The voices of Tax Policy Center's researchers and staff
The conventional wisdom is that President-elect Joe Biden’s ambitious tax agenda will die in the Senate, assuming the chamber remains under GOP control following two January 5 run-off elections in Georgia. But don’t be surprised if Congress approves at least some of Biden’s tax plan, even if the GOP (barely) controls the Senate.
Biden certainly won’t get all of his proposed $2.1 trillion tax increase over the next 10 years. But Congress could pass a revenue-neutral bill that pairs a tax cut aimed at low- and moderate-income households with modest tax increases on corporations and high-income individuals. Long shot? Perhaps. Impossible? No.
Biden’s plan really combines two very different initiatives. It would cut taxes for low- and moderate-income households by about $1 trillion, mostly by creating or expanding tax credits, and it would raise taxes on corporations and high-income households by roughly $3.1 trillion.
Dig into Biden’s plan a bit more deeply and you’ll find several proposals that enjoy bipartisan support and could find their way into a tax bill in 2021 or more likely 2022. Some areas where compromise is possible:
Expanding tax credits for families with children. Biden has proposed two initiatives—a temporary bump in the child tax credit (CTC) and an expansion of the child and dependent care tax credit (CDCTC). Before joining Biden’s ticket, Vice-president-elect Kamala Harris proposed a plan to supplement the earned income tax credit (EITC) and expand subsidies for middle-income families and low-income “childless” workers.
And the idea of expanding the CTC has GOP support as well. Senate Republicans including Marco Rubio (R-FL) and Mike Lee (R-UT) back the idea. And some Republicans may want to embrace tax cuts for middle-income working households. Packaged carefully, some proposals to expand refundable credits for those families could win Senate support.
Retirement savings tax incentives. Biden proposed several changes, including a plan to replace the current deduction for retirement savings with a refundable tax credit. At the same time, there are two bipartisan retirement savings bills with broad support in Congress.
House Ways and Means Committee Chairman Richard Neal (D-MA) and Ranking Republican Kevin Brady (R-TX) proposed The Securing a Strong Retirement Act of 2020 (sometimes called SECURE 2.0). In the Senate, Rob Portman (R-OH) and Ben Cardin (D-MD) have cosponsored a similar bill, the Retirement Security and Savings Act.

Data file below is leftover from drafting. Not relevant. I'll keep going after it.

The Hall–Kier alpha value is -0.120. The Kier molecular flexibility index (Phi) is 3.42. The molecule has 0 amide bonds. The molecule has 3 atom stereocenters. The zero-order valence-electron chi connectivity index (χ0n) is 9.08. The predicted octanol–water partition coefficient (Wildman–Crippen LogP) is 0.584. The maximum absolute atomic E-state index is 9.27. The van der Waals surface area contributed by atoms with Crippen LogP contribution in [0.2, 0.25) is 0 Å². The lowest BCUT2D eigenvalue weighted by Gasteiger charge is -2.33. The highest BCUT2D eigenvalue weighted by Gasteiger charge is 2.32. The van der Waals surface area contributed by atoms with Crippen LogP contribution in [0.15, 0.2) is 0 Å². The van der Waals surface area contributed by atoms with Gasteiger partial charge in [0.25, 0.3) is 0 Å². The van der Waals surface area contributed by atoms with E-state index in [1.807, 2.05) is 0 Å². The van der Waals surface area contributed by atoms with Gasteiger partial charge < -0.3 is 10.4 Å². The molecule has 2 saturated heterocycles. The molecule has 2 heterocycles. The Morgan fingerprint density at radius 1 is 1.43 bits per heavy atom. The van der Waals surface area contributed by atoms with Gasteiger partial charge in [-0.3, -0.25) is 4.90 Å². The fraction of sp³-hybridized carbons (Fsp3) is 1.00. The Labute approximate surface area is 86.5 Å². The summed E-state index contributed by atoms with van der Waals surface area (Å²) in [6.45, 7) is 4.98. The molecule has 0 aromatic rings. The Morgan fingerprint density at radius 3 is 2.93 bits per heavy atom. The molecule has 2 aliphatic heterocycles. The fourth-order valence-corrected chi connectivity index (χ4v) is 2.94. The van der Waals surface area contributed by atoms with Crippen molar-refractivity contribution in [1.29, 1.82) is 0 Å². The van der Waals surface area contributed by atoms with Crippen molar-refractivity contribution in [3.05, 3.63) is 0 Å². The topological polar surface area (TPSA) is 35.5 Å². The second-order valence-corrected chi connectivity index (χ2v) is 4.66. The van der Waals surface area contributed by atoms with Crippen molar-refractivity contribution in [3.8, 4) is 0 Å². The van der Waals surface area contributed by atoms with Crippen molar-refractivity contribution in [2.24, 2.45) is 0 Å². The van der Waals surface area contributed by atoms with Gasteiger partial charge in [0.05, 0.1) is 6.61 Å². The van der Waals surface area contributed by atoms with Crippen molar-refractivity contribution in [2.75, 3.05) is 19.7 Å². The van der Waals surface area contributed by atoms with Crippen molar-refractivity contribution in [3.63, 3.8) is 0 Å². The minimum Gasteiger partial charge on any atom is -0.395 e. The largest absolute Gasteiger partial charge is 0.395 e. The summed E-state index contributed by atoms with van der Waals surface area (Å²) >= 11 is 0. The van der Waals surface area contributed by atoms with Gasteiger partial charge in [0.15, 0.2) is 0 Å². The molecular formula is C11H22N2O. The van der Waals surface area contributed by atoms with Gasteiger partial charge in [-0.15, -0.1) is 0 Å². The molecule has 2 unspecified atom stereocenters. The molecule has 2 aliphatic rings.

These initiatives primarily expand retirement savings for higher-income workers, while Biden’s plan targets those with low incomes. Still, it would not be hard to imagine a compromise that combines Biden’s refundable credit with some version of the Hill measures. One alternative: making the refundable credit optional, a step that could be costly and complicated but appealing to lawmakers.
Made in America tax subsidies. In the campaign, both Biden and Trump backed new tax subsidies to encourage firms to produce domestically. And the idea has strong bipartisan support in Congress.
Biden would combine this new tax break with several corporate tax increases, including new taxes on US firms with overseas income. His proposed new minimum taxes on foreign income may run into Senate objections, but his tax credit, or something like it, could pass.
Tax extenders. The usual list of special interest expiring tax breaks includes three broadly popular provisions—excise tax breaks for beer, wine, and liquor that were included in the 2017 Tax Cuts and Jobs Act and are due to expire this year; an employer tax credit for offering family and medical leave, also expiring this year; and generous tax breaks for business capital investment, which will begin to phase out over the next few years.
That leaves the question of how to pay for all these goodies.
Biden’s biggest revenue-raisers are an increase in the corporate tax rate from 21 percent to 28 percent and a provision to impose the Social Security payroll tax on wages above $400,000. Are those two in play? Probably not, especially if the economy remains weak.
But public opinion surveys show strong support for raising taxes on the rich, even among Republicans. Combining modest tax cuts for low- and middle-income households with tax increases on high-income households or, say, corporations with lots of foreign income, may be hard for even some Senate Republicans to resist. Especially if the Hill GOP beats the drum for deficit reduction with a Democrat in the White House.
To be sure, some of Biden’s ideas face tougher odds in a GOP Senate. Raising tax rates on long-term capital gains and dividends, taxing unrealized gains at death, increasing the estate tax, or raising the top individual income tax rate feel like non-starters.
But others still may have life. Don’t let the purveyors of conventional wisdom convince you otherwise, at least not yet. After all, those are the same folks who insisted Maine’s GOP senator Susan Collins couldn’t possibly get re-elected.
Posts and comments are solely the opinion of the author and not that of the Tax Policy Center, Urban Institute, or Brookings Institution.
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